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Most of this year never happened. A whole year of whispers slipping between our fingers, nearly a whole year missed.

I missed coffee shops. I missed taking a book to a bar on a Friday afternoon, sitting alone through two beers and four chapters. I missed friends coming over, their weird kids running around outside or downstairs with my weird kid while we talk like adults less and less ironically, standing, always, in the kitchen and leaving all the soft furniture empty. I missed live art and live music, missed, especially, the walk out with the crowd having seen and shared something that any recording or retelling will fail to fully capture.

I missed nearly all of what the year could have been. Close family and a few cheats included, I’ve hugged fewer people since March than I would have hugged in a day.

Most of all, really, I missed going to work. A whole (and probably too-big) piece of who I am is the work I do. A whole (and noticeably absent) piece of how I hold on to happiness and hope is the work I do with young people.

There have been good moments over distance learning, enough to scrape and press together into what would have been a pretty good week of teaching before all this. I missed all the rest. Thousands and thousands more moments missed.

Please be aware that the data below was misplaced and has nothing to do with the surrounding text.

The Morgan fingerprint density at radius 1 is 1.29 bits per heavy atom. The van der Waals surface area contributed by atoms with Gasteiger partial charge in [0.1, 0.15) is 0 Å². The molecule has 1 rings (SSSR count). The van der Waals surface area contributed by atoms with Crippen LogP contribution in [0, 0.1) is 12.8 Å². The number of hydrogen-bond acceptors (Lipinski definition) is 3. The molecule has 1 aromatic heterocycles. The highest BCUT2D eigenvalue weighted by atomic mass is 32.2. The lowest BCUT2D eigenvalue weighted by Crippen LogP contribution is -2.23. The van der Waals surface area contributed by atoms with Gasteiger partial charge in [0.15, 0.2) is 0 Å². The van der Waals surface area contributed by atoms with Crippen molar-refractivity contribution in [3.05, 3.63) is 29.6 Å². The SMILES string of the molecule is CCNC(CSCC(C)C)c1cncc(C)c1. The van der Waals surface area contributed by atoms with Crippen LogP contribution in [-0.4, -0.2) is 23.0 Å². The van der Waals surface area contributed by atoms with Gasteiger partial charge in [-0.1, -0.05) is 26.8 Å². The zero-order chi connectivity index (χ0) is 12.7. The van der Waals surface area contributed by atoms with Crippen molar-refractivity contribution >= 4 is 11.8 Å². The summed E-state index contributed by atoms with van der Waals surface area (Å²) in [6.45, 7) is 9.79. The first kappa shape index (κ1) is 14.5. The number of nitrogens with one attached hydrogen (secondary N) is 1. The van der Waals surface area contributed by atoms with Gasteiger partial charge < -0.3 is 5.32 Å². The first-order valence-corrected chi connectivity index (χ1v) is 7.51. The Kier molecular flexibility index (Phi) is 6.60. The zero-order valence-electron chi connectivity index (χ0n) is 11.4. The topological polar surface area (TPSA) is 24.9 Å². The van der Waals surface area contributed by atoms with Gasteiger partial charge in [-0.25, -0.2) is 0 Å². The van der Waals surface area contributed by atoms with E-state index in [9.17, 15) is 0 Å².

I missed school that didn’t make kids cry so much, missed school that made me laugh so much more. I missed the students I have this year, even when I see them online, most when I see them online. This is an especially special group, and I missed all of these days I could have had with them.

The year is missing, has been missed. And when it’s over, when life has become whatever it will become that isn’t this, I will miss it, miss parts of it.

I’ll miss how often I get to hear my wife and kid laugh about dog videos or Space Force uniforms in another room, or the kid cackling about some videogame nonsense with friends in their room that I’ll hear about and pretend to understand at dinner. I’ll miss whole weeks without driving. I’ll miss soft pants and time to read and take walks and little naps during a lunch time that is more than just enough time to not really eat.

And still so much of this year never happened. I missed it. I missed the illusion of control. I missed whole days without the spectre of death and disease, weeks of being too busy to get too far into my own head.

I missed faces. Missed meeting whole new people who would float into my orbit and stay or burn bright and fierce on their way in and away.

We’ve got months more, maybe months and months of missing. There’s nothing to do, really, except know that all this missing we’re doing means that more of us get to be here and whole when we get to stop missing each other, get to be present and close and with each other.

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